Surgically Significant Supplements
The Naturopathic Perspective
Michael Traub ND
For our patients undergoing surgery, we generally make recommendations for the use or discontinuance of certain natural medicines. These protocols have not been subjected to rigorous study. I was recently asked to provide information on this subject to the medical staff at North Hawaii Community Hospital. I decided to examine the evidence, or lack thereof, behind the common suggestions that we make.
My search revealed only one clinical trial on PubMed for a peri-operative program incorporating nutrition and specific vitamin and herbal medications. This study was conducted on total hip arthroplasty (THA) and total knee arthroplasty (TKA) at Ohio State University (Berend, KR et al. Surg Technol Int. 2004;13:329-47). A retrospective review of 168 consecutive THA’s and 195 TKA’s during a six month period was compared to control groups of 128 THA’s and 185 TKA’s performed by the same orthopedic practice during a 6 month period prior to implementation of the “rapid recovery program.” Both treatment groups had significantly decreased length of stays, improvements in implant fixation, bearing surface longevity, and component life span, as well as superior pain relief, improved function and quality of life. The interventions included a pre-operative nutritional supplement formula containing erythropoietin, L-arginine, organic germanium, a multivitamin, additional vitamins C and E, zinc, L-glutamine, ornithine alpha-ketoglutarate and beta-1, 3-1, 6 glycan (a medicinal mushroom extract). Omega-3 fatty acids were discontinued in the treatment groups due to their potential for increasing bleeding. A smoking-cessation program was another component of the protocol.
The only other article I discovered which considered this topic in a comprehensive manner was a well-referenced review article published in 1996 (Petry JJ. Plast Reconstr Surg. 1996 Jan;97(1):233-40). This was not an exhaustive review, however, of all surgically significant nutritional supplements that patients may be taking or that physicians may be recommending.
There are two main points that I would emphasize after my review of this literature.
First, it is important to remember that our patients are individuals and that a one-protocol-fits-all patients is ill-advised. For optimal outcomes, we must tailor our recommendations to the individual’s condition, their biochemical individuality and the particular procedure they are undergoing,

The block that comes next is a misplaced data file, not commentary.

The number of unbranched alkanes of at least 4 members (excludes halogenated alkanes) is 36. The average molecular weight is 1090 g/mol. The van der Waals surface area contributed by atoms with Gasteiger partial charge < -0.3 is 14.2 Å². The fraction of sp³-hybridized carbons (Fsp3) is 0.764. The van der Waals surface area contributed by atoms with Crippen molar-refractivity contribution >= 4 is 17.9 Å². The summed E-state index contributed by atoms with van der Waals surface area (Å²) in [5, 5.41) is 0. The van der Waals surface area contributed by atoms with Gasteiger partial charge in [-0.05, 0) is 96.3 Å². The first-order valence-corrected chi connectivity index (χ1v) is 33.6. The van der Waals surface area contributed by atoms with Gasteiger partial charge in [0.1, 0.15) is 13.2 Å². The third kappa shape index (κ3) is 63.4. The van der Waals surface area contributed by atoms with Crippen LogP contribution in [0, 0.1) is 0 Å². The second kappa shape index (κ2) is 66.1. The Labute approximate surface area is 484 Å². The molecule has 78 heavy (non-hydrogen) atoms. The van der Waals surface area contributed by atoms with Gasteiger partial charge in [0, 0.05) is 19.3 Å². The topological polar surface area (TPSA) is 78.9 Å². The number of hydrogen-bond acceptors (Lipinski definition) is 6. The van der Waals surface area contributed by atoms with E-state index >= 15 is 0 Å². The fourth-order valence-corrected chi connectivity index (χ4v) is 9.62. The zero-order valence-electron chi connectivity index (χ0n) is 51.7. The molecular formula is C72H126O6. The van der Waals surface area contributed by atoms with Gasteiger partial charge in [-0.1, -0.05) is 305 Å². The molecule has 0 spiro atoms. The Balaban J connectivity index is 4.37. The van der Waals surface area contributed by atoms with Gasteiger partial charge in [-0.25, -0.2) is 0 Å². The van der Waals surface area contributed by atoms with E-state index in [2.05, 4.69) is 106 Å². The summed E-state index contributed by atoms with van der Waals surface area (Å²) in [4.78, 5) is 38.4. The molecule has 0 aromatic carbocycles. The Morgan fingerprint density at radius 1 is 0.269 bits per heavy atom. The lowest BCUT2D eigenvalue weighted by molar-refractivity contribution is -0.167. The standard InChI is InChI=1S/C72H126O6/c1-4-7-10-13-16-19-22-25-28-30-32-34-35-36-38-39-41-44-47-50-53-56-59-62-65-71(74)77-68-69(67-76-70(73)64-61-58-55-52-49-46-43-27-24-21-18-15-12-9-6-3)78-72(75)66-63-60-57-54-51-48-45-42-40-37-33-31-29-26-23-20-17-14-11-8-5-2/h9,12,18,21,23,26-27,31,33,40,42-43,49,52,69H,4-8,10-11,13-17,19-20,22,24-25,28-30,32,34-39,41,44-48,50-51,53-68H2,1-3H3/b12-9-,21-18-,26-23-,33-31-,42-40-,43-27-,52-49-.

Secondly, there exist many misconceptions about the relative safety, risk and efficacy in regards to surgically significant medications, for drugs as well as nutritional supplements. A good example is the herb Ginkgo biloba. Most physicians believe that due to the reported ability of this medicine to inhibit platelet-activating factor, it should be avoided prior to surgery. Despite several well-publicized case reports linking the use of Ginkgo to episodes of severe bleeding, this herb does not appear to increase the risk of bleeding (Bal Dit Sollier, C, et al. Clin. Lab. Haem. 2003;25:251–3).
As more studies elucidate the mechanisms of natural medicines, it becomes increasingly apparent that their safe and efficacious use demands a sophisticated understanding of them on the same level as prescription medications. This is a far cry from the simple and general concepts that have been historically applied to vitamins, minerals and traditional herbal preparations.
Vitamin E is another good example that there is no simple answer to whether or not to use it for surgical support. Patients requiring antiplatelet agents should not take vitamin E preoperatively. Healthy patients taking supplemental vitamin E show no decrease in platelet aggregation but do show a decrease in platelet adherence and should not take vitamin E preoperatively. Diabetic patients have abnormal platelets and may benefit from stopping vitamin E prior to surgery but resuming it afterwards to avoid increased platelet aggregation caused by cumulative effects of surgery and their disease. Patients undergoing tendon repairs and other procedures requiring strong collagen repairs should avoid vitamin E before and after surgery (Petry JJ. Plast Reconstr Surg. 1996 Jan;97(1):233-40). There is no evidence that topical vitamin E speeds wound healing or improves cosmetic outcome of burns and other wounds. It may actually be detrimental to the cosmetic appearance of a scar and has a high incidence of causing contact dermatitis. (Baumann LS, et al. Dermatol Surg. 1999 Apr;(4):311-5).